the course of their daily avocations. The When the seal has reached its sixth skin is removed at once, and the carcase year the fur it yields is much deteriorated left to rot where it lies. In this way enor. in quality. Still older, it is practically mous quantities of valuable oil are wasted. worthless. The skin of the pup, on the The animals killed are, without exception,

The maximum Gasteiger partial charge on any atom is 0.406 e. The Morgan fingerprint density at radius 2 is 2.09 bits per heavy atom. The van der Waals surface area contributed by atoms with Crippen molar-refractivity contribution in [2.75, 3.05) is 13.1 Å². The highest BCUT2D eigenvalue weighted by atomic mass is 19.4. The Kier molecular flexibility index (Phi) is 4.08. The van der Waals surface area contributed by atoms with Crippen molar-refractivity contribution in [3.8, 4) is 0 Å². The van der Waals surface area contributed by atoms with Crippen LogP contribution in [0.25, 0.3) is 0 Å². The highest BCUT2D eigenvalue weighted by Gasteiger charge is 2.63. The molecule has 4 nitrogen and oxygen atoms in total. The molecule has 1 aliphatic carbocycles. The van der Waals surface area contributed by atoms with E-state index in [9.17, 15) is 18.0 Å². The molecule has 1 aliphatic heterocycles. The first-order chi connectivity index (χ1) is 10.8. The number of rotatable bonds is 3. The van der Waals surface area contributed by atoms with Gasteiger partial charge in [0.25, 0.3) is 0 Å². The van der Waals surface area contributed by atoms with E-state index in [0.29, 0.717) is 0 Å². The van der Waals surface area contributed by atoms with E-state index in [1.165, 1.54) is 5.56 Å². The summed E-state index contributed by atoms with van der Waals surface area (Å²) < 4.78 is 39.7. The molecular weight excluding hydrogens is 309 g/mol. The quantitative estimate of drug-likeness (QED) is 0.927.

males at the beginning of the third and | er's hold will be found on enquiry — of